But we knew as we did so that this could be a dangerous act, something so innocuous and simple as going to a movie. With a closeted gay man whose gayness was something of an open secret on the campus of the Catholic university at which I was teaching. In a very Catholic city whose Catholic community was, in some ways, an overgrown, gossipy small town, where it was particularly dangerous for someone teaching in a seminary—as Steve was—to be seen at such a movie. A gay movie.

We went. We were enchanted. We saw ourselves in the film, something that almost never happened in movies at that time, and we felt our love affirmed. And then the movie ended, and whom should I see standing in the back of the theater than someone who taught in my own theology department at Xavier. With her husband, also a theologian who taught at another Catholic university in New Orleans.

There was no avoiding the encounter. My colleague had planted herself at the exit door of the theater in order to force me to see her—to force me to see see that she had seen me. That she knew. And that she would use that knowledge, now out in the open, so to speak, to her advantage.

I knew already that this colleague was deeply homophobic while she professed to be tolerant and inclusive. She was an ex-nun, her husband an ex-priest. The community of those teaching theology in Catholic universities in New Orleans was dominated—as it was elsewhere in the nation at that time—by married former priests and nuns, many of whom had left the priesthood and religious life during Vatican II, often to marry, with theology degrees in hand paid for by the church.

I did not find—I have not found—this community at all welcoming of gay people. There is a constant undercurrent within this professional theological community, which now dominates many theology departments in Catholic universities, which maintains that “normal” people were systematically driven out of the priesthood and religious life during and after Vatican II, as the church gave preference to and winked at the growing presence of gays in the seminary, in rectories, and in convents.

My colleague was among those who believed, and who stated, this. She did so frequently and vocally. She maintained that the hierarchy has an animus against married layfolks, and that gays have it easy within the church, because so many bishops are, she thinks, closeted gay men.

Though Steve and I had scraped very hard to find money to put ourselves through graduate school, working at any job we could find to make ends meet as we studied, and though her education and that of her husband had been paid for by the church, she believed that she and her husband were placed at a disadvantage by the church, while doors opened for gay folks. Though she and her husband found immediate employment—and in the same city—at Catholic universities, when they left the priesthood and religious life and married, and though Steve and I had no such certainty of finding jobs together, and almost certainly would not have been hired had it been known we were a couple and/or gay, she persisted in believing that the church treats gay folks with conspicuous favoritism.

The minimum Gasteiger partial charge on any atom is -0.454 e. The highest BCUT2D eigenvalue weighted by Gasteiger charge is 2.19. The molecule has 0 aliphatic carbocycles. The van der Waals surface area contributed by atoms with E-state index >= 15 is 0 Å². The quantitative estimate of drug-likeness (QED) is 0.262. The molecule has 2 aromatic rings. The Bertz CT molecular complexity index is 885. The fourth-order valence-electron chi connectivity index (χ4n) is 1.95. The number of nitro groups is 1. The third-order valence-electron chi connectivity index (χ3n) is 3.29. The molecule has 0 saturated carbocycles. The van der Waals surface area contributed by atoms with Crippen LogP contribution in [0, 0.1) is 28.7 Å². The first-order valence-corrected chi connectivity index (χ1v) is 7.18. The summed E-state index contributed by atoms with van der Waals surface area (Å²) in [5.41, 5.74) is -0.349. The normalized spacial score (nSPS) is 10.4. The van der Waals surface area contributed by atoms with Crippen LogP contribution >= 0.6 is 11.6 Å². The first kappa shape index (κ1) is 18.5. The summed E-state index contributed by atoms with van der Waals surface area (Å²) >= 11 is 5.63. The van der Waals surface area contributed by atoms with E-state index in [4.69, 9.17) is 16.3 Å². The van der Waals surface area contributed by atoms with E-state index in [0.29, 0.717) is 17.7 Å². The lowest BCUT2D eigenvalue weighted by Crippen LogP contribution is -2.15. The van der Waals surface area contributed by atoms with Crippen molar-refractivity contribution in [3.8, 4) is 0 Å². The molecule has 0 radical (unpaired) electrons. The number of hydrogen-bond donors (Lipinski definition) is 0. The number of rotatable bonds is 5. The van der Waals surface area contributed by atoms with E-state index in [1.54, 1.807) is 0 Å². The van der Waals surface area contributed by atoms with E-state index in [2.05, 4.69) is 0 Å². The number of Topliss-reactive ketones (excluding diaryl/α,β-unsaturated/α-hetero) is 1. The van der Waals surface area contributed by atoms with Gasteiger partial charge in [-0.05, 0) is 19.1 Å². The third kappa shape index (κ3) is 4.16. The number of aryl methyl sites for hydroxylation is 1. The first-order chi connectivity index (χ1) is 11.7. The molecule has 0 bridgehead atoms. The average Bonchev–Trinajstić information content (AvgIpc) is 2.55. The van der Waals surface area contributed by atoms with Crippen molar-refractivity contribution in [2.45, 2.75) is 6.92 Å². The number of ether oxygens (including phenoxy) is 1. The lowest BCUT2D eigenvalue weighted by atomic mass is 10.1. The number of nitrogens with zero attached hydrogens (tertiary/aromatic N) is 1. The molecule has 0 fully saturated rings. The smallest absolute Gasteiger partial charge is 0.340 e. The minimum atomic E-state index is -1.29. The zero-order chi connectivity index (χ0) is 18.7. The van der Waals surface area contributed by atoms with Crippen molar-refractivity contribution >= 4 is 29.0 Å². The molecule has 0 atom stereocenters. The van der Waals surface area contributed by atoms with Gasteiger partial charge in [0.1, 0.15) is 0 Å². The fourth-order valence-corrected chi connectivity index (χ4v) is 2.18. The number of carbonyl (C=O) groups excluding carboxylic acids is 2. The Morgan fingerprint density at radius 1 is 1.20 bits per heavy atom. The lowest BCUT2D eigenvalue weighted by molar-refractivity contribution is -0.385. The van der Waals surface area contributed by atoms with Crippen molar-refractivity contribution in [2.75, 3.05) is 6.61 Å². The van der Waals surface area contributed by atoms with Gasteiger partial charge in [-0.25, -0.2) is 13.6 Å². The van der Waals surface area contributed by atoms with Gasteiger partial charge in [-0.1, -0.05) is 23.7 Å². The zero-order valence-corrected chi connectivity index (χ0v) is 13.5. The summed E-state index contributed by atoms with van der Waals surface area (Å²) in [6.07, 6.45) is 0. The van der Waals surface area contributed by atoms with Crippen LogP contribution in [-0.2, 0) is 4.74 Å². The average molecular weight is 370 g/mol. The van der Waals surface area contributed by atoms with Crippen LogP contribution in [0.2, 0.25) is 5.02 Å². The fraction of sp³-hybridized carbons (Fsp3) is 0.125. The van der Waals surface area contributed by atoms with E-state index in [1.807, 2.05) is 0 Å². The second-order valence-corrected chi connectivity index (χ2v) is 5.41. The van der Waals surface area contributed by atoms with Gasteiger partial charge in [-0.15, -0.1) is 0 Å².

That’s my memory of seeing “Maurice.” Looking back, it seems ludicrous that going to a movie with the man I loved, in the company of another closeted gay man, should have been a dangerous act, an open declaration of something the schools at which we taught would not countenance.

And yet it was precisely that, and the way in which my colleague in the theology department at Xavier used her knowledge that I had been at this movie proved precisely that. In a year or so, Steve found himself out of a job when he was unilaterally denied tenure by his seminary’s rector, though faculty and students had voted for him to be tenured. When he applied for an opening at Xavier, the colleague who had seen us together at “Maurice,” and who was convinced in the face of abundant evidence to the contrary that gay men are privileged in the church, blocked Steve’s attempt to get that job, precipitating our move to another place, where we found ourselves both booted again in the course of a few years—and where we, thanks be to God, finally dispensed with the dysfunctional closet game.

And so perhaps that homophobic colleague was a vehicle of grace for us? Perhaps. I surely would not want to be closeted any longer, not for all the world and its pomp and ceremonies, nor would I want to be teaching at a school at which I was expected to remain in the closet.

But some of the hard knocks, the assault on my faith, the attacks on my human dignity, the loss of jobs with no explanation when we have both worked exceptionally hard within Catholic institutions that claim to respect human rights? Those I would gladly have foregone. Except that without them, I probably would not be telling this story now.